There are so many communities, cultures and vivid people all in this one small subcontinent in Asia. I am reading an array of books by Indian Authors and myself am intrigued by the variety of categories. Surely Indian writing is taking over subsequently, be it in a regional language or English.

I do have a few books lined up for upcoming posts, but I urge my readers to suggest books they would want me to write about pertaining to India or written by Indian Authors, and continue inspiring me in this journey of reading India.


Cover Photo by Vicky Roy

Godan : Munshi’s Last Masterpiece

I have been hearing about this book, Godan, right from my school days. We had a couple of short stories by Munshi Premchand in our curriculum. But I never picked up any of his novels, until last week when I came across Godan on the Amazon Kindle store and thought of giving it a shot.

‘Godan’ literally translates to ‘Donation of a cow’. In Hindu culture, a cow is supposed to be the most sacred animal and one who is worshipped daily. Godan means gifting a cow to a brahmin and a certain set of prayers need to be performed along with it.This is a very sacred ritual in the Hindu subcontinent.

Mythologically it has been mentioned in Shastras that the performance of the Godan ritual facilitates one’s route or journey across the Vaitarani River and it becomes very easy for the dead. This gift serves as a relief to the deceased along their journey.

So the book revolves around a villager, ‘Hori’ and his life as a peasant in India. Suppressed by landlords or Zamindars and being pushed into a vicious cycle of debts , this book clearly identifies the plight of the poor and still doesn’t fail to identify the  small joys they experience each day.

This is a book about the rich as well as much it is about the poor. Godan provides a large canvas of various interwoven stories set Uttar Pradesh short of Lucknow. A long and arduous read. What I thought was not necessary was too many secondary characters which do not have a major role in the novel which could have been avoided. A highly recommended read.

The book which is a translation in English by Jai Ratan & P. Lal,  fails to capture the emotions by Premchand. The writing is downright mediocre but the story makes up for the pathetic translation. One should go for reading it in Hindi only if the language is not a barrier.

Munshi Premchand’s words ring true even today, with great reverence that always leave their mark. Premchand’s original name was Dhanpat Rai, but he shifted to his pen name ‘Nawab’ Rai and changing it to Premchand short while thereafter.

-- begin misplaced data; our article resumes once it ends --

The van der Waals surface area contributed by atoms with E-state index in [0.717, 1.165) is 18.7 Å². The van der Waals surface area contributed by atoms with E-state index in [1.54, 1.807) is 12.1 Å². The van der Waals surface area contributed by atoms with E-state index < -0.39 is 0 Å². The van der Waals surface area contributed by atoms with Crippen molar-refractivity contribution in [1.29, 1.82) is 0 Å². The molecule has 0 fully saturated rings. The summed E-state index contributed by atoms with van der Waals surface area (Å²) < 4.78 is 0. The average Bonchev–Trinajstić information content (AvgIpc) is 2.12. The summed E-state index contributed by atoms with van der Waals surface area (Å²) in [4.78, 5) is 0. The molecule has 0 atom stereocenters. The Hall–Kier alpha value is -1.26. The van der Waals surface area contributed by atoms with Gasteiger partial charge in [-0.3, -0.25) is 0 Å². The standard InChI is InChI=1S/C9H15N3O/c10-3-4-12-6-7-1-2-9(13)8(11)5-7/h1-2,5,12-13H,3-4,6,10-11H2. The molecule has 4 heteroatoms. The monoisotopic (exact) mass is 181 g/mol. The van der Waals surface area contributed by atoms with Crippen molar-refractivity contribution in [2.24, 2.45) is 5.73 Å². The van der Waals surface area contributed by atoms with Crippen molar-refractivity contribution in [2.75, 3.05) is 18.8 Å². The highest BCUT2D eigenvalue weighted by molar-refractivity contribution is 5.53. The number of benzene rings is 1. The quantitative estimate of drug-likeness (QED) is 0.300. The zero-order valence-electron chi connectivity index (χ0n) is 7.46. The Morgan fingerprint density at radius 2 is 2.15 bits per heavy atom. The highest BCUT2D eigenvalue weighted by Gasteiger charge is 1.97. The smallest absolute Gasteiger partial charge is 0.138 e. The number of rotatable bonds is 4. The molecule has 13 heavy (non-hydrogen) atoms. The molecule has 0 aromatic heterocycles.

Munshi was a great laureate in both Hindi and Urdu. A lot of people say that he has been an unparalleled author in Hindi Literature, one of the first and he definitely struck a chord with the rich and poor alike.

This is my way to pay tribute to someone who has coloured true and vivid pictures of real India through his writings and it cannot get real than this. I think I selected this book because unless the heart of India is not read about, its villages not experienced vicariously, reading India seems incomplete.

Today I post this as a tribute to Munshi Prem Chand on his Birthday and I believe that more people should go ahead get a copy and read this brilliant masterpiece.

The Palace of Illusions :An artistic marvel

palace-of-illusions

“Through the long, lonely years of my childhood, when my father’s palace seemed to tighten its grip around me until I couldn’t breathe, I would go to my nurse and ask for a story.  And though she knew many wondrous and edifying tales, the one that I made her tell me over and over was the story of my birth. I think I liked it so much because it made me feel special, and in those days there was little else in my life that did. Perhaps Dhai Ma realized this. Perhaps that was why she agreed to my demands even though we both knew I should be using my time more gainfully, in ways more befitting the daughter of King Drupad, ruler of Panchaal, one of the richest kingdoms in the continent of Bharat.”

And thus begins the story of Princess Panchaali, born out of fire , as it was prophesied, she would be responsible to change the course of history, and oh man how excited was she to hear all about it over and over again. This beautiful dark skinned princess was none other than Draupadi. As we all know her as the wife of the legendary Pandava brothers, the only women to have five husbands all at the same time.

I have read the Mahabharata a couple of times, and a couple of versions of the epic have surfaced before my eyes and through these very hands. Each time I have added something new to my existing knowledge , and each time I have read a new version by a different author, it keeps on getting better. From my early childhood days I have wondered that how ever all the Pandava characters have been given much importance in the epic, but not much has been talked about Draupadi, apart from the very fact being that she was responsible for the downfall of the Kauravas.